In addition to these religious institutions, there were also numerous other educational facilities established. In Chicago, these included many night schools, a Lithuanian Music Conservatory created in 1910 by Mikas Petrauskas, an American College Preparatory School founded by B.T. Waitches in 1916, the Art Institute established by Stasys Turkis in 1917, and educational societies, which continually fostered education by offering various courses and stipends for promising youth.[9] The Chicago pattern was followed wherever large settlements of Lithuanians existed.

The Lithuanians’ respect for education can also be seen in their activities at Valparaiso University in Indiana, which conducted preparatory classes for those lacking the fundamentals, as well as classes which taught the students to read, speak, and write English. In 1913 there were already thirteen Lithuanian students at Valparaiso, and from 1905 to 1925 about one thousand Lithuanians attended the University. These students were active in Lithuanian affairs and even created their own library containing almost 2,000 volumes.[10]

The imnigration of Lithuanians at the end of World War II created a revival of educational activity, which, for several reasons, had been decreasing. The addition of new blood witnessed the reestablishment of Saturday Schools, where Lithuanian children were taught such things as the language, history, and literature of Lithuania. The idea was planted in the displaced person’s camps of Germany and blossomed in the United States. For the academic year 1961-1962, there were twenty-six primary schools with 1,128 students and 101 teachers. Additionally, there were four Saturday Schools for more advanced students. In 1961-1962 one each was found in Boston, Cicero, Illinois, Cleveland, and Chicago, with a total of 318 students and 26 teachers.[11] Important to these classes was the Lithuanian Pedagogital Institute, created in Chicago in 1958, which trained future teachers for the Saturday Schools.[12] On a still higher level was the Lithuanian Institute established in Chicago in 1951, composed of professors of various specialties who are interested in Lithuanian culture. Their first conference was held in Washington in 1964, and in addition to the conferences various monographs have been published by the Institute.[13] Finally, there are the numerous summer camps held for almost all age groups. Again the central theme of these camps remains the preservation and propagation of Lithuanian culture.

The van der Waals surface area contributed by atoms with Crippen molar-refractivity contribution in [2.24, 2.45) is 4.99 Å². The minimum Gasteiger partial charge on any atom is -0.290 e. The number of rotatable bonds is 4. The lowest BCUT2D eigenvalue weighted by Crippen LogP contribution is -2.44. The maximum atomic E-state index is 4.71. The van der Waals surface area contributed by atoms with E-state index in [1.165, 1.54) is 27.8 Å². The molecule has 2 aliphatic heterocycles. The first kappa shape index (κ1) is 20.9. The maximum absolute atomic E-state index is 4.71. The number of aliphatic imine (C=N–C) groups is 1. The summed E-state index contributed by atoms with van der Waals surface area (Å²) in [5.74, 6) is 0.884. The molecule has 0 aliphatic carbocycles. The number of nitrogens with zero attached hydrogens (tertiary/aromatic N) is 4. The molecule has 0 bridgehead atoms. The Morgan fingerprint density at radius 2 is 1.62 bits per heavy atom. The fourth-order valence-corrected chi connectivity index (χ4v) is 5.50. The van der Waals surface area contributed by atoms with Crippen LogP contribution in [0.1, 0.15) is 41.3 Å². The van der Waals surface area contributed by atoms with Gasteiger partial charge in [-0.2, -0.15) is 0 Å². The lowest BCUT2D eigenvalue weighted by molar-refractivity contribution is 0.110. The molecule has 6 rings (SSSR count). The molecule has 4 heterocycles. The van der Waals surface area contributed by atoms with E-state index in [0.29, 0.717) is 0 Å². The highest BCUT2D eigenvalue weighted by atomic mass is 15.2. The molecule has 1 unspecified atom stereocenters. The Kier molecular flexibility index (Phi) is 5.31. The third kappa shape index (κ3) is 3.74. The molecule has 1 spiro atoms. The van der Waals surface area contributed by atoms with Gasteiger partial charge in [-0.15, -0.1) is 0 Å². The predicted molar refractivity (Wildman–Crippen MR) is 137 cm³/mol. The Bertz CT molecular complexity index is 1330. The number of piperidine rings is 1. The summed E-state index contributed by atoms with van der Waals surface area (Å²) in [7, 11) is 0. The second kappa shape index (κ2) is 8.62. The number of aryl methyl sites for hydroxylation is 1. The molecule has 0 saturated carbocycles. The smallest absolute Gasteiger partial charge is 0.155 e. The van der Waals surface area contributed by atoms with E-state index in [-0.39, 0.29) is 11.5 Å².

Taken from ART COLLECTION. Main Alter in the Monastery Chapel, Brooklyn, N.Y.
Taken from ART COLLECTION. Main Alter in the Monastery Chapel, Brooklyn, N.Y.

  1. Kučas, Amerikos, 435.
  2. Jonas, Lietuviai, 38, 39.
  3. Kučas, Amerikos, 441-446. Švento Pranciškaus Vienuolyno Rėmėjai (Saint Francis Cenvent Supporters), (Pittsburgh, 1940).
  4. Končius, Šv. Kazimiero, 327.
  5. Končius, Amerikos, 226, 183-186, 227.
  6. Marianapolis College: High School and College Catalogue, 1940-1941 (Thompson, 1940), 8, 9.
  7. L.E., XX, 146.
  8. L.E., XXIII, 425.
  9. Ambrose, Chicagos, 356-362.
  10. Ambrose, Chicagos, 351-354. L.E., XXXIII, 51, 52.
  11. L.E., XXIX, 426.
  12. L.E., XXII, 234.
  13. L.E., XVI, 307, 308.


Lithuanian Americans and Their Communities of Cleveland Copyright © 2020 by Cleveland State University . All Rights Reserved.